Tender is one of the best books I’ve read and I completely agree its one of the best books on relationships.

    Liked by 1 person

  5. I remember The Butcher Boy freaking me out when I read it in college. I don’t think I fully understood it, even, because I’d never read a book in which a child did things like that. I love The Snapper by Roddy Doyle, with The Van as a close second. I didn’t love The Commitments, though. Although I haven’t READ any of his work, I do know that Neil Jordan writes screenplays, novels, and short stories. I thought his film Interview with the Vampire was brilliant (no writer contributions, though).


  6. The Butcher Boy is one of my all time faves! It was the first proper literary novel I’d ever read and it stunned me with its power. It made me realise there was more to reading than my usual staple of “supermarket fiction” and it gave me the courage to explore a dark but wonderful world of fiction from Ireland. This was in the early 1990s and I’ve not looked back.


  7. The Butcher Boy is one of the most startling books I’ve ever read! I read Tender recently after remembering your review, I’ll post about it this week for Reading Ireland 2018. I’m hoping to read some Molly Keane before the month is out too!


  8. Nice roundup! Wow, it’s hard to choose just a few Irish novels—there have been so many wonderful ones. A couple I’d recommend are The Spinning Heart by Donal Ryan and Birchwood by John Banville.


  9. I haven’t read many Irish novels ( mea culpa, mea culpa, mea maxima culpa)
    I’ve read more French than Irish. This year I’m concentrating on the sons and daughers of Hibernia!
    Enjoyed Brian MacLaverty and am now starting Sebastian Barry.
    Erin Go Bragh #ReadIreland18

    Liked by 1 person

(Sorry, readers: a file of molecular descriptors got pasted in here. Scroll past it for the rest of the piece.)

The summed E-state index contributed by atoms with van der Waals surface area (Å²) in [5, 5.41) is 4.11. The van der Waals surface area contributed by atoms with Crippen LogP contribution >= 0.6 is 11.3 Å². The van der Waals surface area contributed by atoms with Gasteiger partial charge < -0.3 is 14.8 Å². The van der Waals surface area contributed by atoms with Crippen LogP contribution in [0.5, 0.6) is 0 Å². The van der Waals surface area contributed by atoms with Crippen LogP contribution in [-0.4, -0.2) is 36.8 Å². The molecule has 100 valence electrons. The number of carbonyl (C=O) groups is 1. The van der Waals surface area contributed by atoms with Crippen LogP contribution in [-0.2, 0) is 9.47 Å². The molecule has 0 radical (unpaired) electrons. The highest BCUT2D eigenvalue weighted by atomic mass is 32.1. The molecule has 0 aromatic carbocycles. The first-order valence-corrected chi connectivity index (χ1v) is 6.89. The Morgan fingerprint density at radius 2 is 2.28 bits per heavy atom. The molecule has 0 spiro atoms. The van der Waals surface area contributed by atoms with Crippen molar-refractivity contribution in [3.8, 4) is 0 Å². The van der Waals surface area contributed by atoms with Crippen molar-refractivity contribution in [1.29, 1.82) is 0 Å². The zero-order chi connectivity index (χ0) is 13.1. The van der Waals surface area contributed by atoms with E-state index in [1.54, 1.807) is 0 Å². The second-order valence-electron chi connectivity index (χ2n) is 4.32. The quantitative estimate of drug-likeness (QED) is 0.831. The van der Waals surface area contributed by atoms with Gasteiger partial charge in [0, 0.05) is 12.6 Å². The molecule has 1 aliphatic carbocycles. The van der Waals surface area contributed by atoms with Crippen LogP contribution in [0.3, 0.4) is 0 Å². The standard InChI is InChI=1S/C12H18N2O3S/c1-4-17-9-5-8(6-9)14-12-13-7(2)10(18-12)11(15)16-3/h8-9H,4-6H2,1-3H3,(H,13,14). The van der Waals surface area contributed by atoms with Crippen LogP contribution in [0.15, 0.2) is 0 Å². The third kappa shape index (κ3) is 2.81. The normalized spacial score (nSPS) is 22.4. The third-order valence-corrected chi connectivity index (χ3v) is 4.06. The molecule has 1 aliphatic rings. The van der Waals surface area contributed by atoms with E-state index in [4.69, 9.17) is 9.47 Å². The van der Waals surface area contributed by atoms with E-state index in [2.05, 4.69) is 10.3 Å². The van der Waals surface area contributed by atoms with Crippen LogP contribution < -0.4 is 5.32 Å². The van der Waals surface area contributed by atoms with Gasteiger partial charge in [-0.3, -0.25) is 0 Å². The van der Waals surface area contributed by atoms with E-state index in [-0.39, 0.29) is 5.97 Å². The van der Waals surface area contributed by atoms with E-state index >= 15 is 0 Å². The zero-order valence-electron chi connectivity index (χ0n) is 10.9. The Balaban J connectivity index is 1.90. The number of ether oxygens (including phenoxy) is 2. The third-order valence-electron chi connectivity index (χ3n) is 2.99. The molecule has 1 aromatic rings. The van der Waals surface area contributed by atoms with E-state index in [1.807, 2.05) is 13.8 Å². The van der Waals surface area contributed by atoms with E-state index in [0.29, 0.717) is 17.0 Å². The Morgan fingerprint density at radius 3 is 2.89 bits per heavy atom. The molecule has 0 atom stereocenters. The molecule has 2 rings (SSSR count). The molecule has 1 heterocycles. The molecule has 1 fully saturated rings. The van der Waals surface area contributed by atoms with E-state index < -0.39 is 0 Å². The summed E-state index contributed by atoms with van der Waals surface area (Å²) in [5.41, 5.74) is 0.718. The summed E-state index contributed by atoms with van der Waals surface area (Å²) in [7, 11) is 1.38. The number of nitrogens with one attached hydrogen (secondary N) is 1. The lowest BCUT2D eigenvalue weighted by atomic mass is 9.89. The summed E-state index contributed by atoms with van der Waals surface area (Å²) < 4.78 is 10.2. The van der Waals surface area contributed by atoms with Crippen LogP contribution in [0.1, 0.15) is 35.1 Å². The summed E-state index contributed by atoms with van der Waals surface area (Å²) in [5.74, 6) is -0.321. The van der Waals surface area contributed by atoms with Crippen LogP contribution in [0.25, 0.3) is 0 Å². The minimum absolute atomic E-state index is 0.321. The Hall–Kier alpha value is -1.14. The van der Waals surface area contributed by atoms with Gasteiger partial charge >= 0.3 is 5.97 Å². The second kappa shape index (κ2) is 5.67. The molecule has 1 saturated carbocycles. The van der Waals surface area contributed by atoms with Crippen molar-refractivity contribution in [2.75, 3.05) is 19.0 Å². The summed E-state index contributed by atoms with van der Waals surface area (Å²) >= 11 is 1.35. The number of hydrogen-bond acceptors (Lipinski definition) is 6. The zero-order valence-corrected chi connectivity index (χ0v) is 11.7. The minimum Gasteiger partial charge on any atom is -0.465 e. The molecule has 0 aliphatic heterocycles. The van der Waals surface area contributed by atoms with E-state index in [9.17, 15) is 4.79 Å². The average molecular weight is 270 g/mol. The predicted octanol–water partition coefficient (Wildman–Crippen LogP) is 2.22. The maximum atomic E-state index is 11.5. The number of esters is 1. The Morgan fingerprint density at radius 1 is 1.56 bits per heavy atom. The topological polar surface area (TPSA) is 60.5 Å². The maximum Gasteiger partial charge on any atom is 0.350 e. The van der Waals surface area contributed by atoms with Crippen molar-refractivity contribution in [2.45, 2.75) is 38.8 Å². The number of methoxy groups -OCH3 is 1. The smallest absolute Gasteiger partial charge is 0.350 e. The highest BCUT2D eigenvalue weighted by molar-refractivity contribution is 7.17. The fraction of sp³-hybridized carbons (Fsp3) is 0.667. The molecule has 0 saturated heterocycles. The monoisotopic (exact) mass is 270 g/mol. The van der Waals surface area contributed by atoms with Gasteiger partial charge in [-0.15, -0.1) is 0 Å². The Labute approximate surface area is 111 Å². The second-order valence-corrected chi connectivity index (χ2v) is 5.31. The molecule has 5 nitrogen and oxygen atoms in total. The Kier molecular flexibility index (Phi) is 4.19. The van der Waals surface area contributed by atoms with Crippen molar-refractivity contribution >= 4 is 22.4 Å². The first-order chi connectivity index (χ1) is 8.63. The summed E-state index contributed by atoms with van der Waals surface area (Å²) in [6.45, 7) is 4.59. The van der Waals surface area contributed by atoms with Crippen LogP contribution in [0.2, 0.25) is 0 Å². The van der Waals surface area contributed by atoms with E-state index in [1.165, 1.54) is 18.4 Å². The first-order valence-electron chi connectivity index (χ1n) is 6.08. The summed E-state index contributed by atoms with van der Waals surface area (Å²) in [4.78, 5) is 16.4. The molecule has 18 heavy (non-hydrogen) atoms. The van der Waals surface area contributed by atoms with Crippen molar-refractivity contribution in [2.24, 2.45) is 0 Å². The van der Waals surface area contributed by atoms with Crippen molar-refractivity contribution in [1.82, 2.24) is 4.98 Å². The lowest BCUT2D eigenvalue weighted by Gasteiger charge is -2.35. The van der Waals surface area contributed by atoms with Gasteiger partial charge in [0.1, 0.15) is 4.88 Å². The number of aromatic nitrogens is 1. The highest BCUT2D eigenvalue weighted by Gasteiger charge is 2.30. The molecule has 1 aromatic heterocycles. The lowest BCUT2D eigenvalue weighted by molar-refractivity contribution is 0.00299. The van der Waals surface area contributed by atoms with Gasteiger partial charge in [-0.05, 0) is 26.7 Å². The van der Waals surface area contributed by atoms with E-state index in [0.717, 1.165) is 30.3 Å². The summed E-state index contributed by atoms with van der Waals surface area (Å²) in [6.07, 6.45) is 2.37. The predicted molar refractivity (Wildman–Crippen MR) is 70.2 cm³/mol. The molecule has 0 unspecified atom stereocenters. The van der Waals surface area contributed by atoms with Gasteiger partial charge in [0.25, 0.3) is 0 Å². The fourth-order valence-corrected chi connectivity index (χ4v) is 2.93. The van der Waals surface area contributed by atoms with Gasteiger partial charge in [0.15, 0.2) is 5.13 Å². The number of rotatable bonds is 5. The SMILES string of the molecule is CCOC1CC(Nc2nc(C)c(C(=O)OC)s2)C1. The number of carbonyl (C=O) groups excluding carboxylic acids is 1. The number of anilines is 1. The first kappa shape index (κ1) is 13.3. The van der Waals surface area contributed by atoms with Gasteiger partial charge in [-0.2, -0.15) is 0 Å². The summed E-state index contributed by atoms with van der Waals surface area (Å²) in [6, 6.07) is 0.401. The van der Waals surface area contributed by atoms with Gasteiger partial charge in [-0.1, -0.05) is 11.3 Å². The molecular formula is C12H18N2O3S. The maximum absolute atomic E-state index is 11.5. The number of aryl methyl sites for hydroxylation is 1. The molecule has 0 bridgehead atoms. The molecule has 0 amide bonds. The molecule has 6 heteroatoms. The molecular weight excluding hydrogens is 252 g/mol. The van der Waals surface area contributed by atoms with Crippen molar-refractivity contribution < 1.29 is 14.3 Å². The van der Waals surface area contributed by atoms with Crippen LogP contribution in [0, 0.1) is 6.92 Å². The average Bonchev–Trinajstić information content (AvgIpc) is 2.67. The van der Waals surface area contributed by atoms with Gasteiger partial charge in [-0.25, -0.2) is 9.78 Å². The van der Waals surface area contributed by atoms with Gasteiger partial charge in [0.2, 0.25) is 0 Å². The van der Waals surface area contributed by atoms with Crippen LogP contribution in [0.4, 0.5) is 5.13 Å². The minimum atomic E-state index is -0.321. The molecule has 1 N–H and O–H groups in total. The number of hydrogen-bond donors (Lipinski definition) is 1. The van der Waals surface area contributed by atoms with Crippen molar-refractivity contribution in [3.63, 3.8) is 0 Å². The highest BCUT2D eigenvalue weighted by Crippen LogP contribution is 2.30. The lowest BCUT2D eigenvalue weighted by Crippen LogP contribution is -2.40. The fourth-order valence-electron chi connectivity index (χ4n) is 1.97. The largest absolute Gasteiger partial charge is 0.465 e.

10. I read REading in the dark many years ago and really loved it. It was such a great book and I loved the ‘historical’ setting.
    I also loved “Four Love Letters” by Niall Williams, quite surpisingly, since that’s not really my usual kind of read. But The atmosphere, so gentle and almost dreamy really hooked me.
    I need to read “Good Behaviour”. It sounds awesome.


  11. It must have been almost impossible to come up with the top 5! Well done! I think I already have all of these on my list due to your praise of them over the last few years. 🙂
    I was trying to come up with a favourite Irish novel to tell you about, but I always feel like the most recent one I’ve read is my favourite. I know… a total cop-out!


  12. I read “The Butcher Boy” as a teenager and I have never forgotten it, it’s one of my favorite books of all time. If you haven’t read any of his stuff I highly recommend Roddy Doyle- I’ve read “The Woman Who Walked Into Doors,” “Smile,” and “Paddy Clarke Ha Ha Ha” (“The Woman Who Walked Into Doors” is the best one, IMO) and he’s quickly becoming one of my favorite authors. I haven’t read any of the others on your list but “Emily’s Shoes” sounds really weird and like it might be just up my alley! 😀